Well, it’s been a longtime coming. Today, we finally made it to the track with my super gas roadster. I know, you’ve been reading about it for months. As with any project, it took much longer than expected, and I don’t even want to think about adding up the receipts. I figure this will be the only new race car I’ll ever have. True, it was originally built in 1995 by Don Davis Race Cars and was one of the first ’27 Ford roadsters they built. It ended up being the house carthe one they tried all the upgrades onfor the first several years of its life cycle. Don doesn’t build these cars anymore and has mainly moved on to the Corvette roadster for the aerodynamic advantages. Needless to say, this car has had several sets of interiors in its lifetime, with brackets and tabs welded on and cut off in the process. Now it’s fresh and pretty until I need to make some type of change. Remember, race cars are just tools to win races, not show cars. (My dad will love that one!)
After many hours of double- and triple-checking everything, it rolled out of the trailer this morning and went through tech inspection without any drama. Not only was the car fresh, I was finally able to reinstall my 524 big-block built from a Dart Big M block and 335 CNC Pro One cylinder heads, Crane valvetrain, CP pistons, and Total Seal rings. It’s completely fresh, and many new tricks went into this pump-gas 10:1 compression race engine. With my change of job several years ago, I lost easy access to the engine dyno that I had the pleasure of running for almost 20 years. I just couldn’t bring myself to pay someone to run my engine. So after running the engine in, and bedding in the brake pads and rotors several weeks ago, it was ready to pull up to the asphalt dyno.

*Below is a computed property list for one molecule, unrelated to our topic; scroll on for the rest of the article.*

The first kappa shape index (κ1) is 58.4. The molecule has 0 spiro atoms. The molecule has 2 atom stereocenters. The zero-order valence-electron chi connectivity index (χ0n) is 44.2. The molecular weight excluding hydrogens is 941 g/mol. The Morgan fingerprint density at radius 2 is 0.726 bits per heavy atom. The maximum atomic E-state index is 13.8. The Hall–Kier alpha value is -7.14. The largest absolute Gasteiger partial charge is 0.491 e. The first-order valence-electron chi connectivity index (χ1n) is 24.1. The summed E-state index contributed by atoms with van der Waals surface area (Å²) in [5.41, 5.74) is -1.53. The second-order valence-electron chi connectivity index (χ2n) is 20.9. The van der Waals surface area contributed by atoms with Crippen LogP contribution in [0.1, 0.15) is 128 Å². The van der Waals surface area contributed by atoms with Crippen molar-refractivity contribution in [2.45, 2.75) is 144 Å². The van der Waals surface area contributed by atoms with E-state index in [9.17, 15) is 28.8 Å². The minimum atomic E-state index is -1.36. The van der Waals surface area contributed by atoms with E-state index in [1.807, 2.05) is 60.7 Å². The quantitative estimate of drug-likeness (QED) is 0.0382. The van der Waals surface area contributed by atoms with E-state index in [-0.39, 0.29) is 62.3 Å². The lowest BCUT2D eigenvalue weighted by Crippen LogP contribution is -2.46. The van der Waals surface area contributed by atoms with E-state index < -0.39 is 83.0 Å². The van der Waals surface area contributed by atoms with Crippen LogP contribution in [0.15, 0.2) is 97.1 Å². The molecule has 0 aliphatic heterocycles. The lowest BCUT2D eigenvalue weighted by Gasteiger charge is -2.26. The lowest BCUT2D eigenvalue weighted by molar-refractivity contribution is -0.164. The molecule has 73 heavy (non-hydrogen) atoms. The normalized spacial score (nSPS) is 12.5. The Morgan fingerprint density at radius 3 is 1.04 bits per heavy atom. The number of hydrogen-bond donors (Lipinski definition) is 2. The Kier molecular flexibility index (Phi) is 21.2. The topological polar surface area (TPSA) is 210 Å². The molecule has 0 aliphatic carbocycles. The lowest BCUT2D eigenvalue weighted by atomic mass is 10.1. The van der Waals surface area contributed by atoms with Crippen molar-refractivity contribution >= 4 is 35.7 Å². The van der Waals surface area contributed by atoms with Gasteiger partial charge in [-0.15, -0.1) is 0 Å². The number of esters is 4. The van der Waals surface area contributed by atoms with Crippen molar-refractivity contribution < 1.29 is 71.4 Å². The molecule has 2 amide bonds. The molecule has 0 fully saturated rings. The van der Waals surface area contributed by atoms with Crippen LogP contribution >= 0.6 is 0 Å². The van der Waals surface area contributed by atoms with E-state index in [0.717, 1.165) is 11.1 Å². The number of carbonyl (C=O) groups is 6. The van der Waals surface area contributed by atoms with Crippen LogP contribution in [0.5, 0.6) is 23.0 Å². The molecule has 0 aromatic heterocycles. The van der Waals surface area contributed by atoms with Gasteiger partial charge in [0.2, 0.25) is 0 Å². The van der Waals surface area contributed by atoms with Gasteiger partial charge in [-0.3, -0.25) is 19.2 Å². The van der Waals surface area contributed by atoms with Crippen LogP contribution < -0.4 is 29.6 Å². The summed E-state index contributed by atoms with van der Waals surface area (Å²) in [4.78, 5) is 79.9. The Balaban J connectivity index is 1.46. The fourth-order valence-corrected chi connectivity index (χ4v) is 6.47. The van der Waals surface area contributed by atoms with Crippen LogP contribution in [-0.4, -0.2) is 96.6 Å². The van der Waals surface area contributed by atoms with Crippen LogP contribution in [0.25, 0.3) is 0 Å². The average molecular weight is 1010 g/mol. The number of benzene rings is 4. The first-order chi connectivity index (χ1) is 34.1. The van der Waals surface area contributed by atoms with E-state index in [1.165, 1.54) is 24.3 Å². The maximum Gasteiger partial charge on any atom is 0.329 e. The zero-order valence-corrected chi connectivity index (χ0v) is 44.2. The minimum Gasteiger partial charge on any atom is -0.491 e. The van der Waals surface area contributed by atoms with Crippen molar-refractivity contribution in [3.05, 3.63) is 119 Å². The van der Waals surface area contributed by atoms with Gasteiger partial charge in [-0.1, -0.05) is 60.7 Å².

Fontana Auto Club Dragway is the slowest dragstrip in California. There are many reasons for that, but mainly the air sucks (it’s right on the edge of the desert) and the track is slightly uphill! Not knowing what to expect, I put on my wheelie bars and drove it up to the lanes. I was ready to be very happy if it ran in the 8.70s at Fontana. Pulling to the line, setting the transbrake, and letting it rip, it rocked back on the wheelie bars and carried the front wheels just past the Christmas tree! As it blasted straight down the track, I watched the sensor readouts on the RacePak digital dash. It felt good, and just hoped it was really that quick. Pulling to the timeslip booth for my instant report card, I had to give it a double take. I ripped off a 1.229 60-foot, 5.430 at 126 in the eighth, and trucked on through the quarter at 8.560 at 155.56 mph. Well, I can’t wait for tomorrow morning and first round. It’s been almost a year and a half since the last time I’ve raced it. All the thrashing was well worth it, and next up is the Bracket Nationals in Las Vegas. Hope to see ya there.
Valve Clearance School
Can I install a camshaft with 0.533-inch lift into a stock 454 Chevy engine? If so, what type of modifications would I need to make? What selections of valvesprings are available, and will I need to use long slot rocker arms? Any clearance issues between valves and pistons? It’s a ’74 engine with oval-port cylinder heads. Thanks.
San Antonio, TX
At least you’re asking all the right questions. Many folks install an aftermarket performance camshaft increasing the lift and duration without ever thinking of the consequences. Yes, lift can be an issue with piston-to-valve clearances, but it’s more about when it happens in the engine cycle. Let’s talk a bit.